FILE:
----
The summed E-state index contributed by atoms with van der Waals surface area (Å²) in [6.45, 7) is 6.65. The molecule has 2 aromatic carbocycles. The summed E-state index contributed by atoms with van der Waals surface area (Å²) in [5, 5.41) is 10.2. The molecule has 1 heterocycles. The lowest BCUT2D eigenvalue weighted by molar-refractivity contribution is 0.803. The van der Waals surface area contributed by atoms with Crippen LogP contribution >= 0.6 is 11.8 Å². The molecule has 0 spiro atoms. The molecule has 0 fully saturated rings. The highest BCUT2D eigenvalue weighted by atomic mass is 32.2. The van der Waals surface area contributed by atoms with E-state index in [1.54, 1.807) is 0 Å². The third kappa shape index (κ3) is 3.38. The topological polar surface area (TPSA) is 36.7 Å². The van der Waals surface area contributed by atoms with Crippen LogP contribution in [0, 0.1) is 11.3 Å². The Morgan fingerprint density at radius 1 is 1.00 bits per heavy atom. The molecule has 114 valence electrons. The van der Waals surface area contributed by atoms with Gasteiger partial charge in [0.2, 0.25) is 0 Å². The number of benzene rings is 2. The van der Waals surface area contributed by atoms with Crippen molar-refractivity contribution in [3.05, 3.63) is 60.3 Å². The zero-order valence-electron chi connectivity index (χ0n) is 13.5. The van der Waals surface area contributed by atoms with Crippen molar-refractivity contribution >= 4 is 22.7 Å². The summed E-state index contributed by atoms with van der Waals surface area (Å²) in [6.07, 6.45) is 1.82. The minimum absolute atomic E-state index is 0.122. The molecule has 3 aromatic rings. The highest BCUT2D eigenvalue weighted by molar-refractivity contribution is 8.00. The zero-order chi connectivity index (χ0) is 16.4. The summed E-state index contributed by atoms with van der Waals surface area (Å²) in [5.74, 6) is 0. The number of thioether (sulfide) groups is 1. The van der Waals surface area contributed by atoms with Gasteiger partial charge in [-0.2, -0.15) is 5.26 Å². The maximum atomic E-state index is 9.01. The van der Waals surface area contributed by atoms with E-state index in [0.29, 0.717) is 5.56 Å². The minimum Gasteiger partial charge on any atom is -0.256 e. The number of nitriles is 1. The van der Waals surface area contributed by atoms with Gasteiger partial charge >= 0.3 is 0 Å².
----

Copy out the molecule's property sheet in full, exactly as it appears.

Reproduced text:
The summed E-state index contributed by atoms with van der Waals surface area (Å²) in [6.45, 7) is 6.65. The molecule has 2 aromatic carbocycles. The summed E-state index contributed by atoms with van der Waals surface area (Å²) in [5, 5.41) is 10.2. The molecule has 1 heterocycles. The lowest BCUT2D eigenvalue weighted by molar-refractivity contribution is 0.803. The van der Waals surface area contributed by atoms with Crippen LogP contribution >= 0.6 is 11.8 Å². The molecule has 0 spiro atoms. The molecule has 0 fully saturated rings. The highest BCUT2D eigenvalue weighted by atomic mass is 32.2. The van der Waals surface area contributed by atoms with E-state index in [1.54, 1.807) is 0 Å². The third kappa shape index (κ3) is 3.38. The topological polar surface area (TPSA) is 36.7 Å². The van der Waals surface area contributed by atoms with Crippen LogP contribution in [0, 0.1) is 11.3 Å². The Morgan fingerprint density at radius 1 is 1.00 bits per heavy atom. The molecule has 114 valence electrons. The van der Waals surface area contributed by atoms with Gasteiger partial charge in [0.2, 0.25) is 0 Å². The number of benzene rings is 2. The van der Waals surface area contributed by atoms with Crippen molar-refractivity contribution in [3.05, 3.63) is 60.3 Å². The zero-order valence-electron chi connectivity index (χ0n) is 13.5. The van der Waals surface area contributed by atoms with Crippen molar-refractivity contribution >= 4 is 22.7 Å². The summed E-state index contributed by atoms with van der Waals surface area (Å²) in [6.07, 6.45) is 1.82. The minimum absolute atomic E-state index is 0.122. The molecule has 3 aromatic rings. The highest BCUT2D eigenvalue weighted by molar-refractivity contribution is 8.00. The zero-order chi connectivity index (χ0) is 16.4. The summed E-state index contributed by atoms with van der Waals surface area (Å²) in [5.74, 6) is 0. The number of thioether (sulfide) groups is 1. The van der Waals surface area contributed by atoms with Gasteiger partial charge in [-0.2, -0.15) is 5.26 Å². The maximum atomic E-state index is 9.01. The van der Waals surface area contributed by atoms with E-state index in [0.29, 0.717) is 5.56 Å². The minimum Gasteiger partial charge on any atom is -0.256 e. The number of nitriles is 1. The van der Waals surface area contributed by atoms with Gasteiger partial charge >= 0.3 is 0 Å².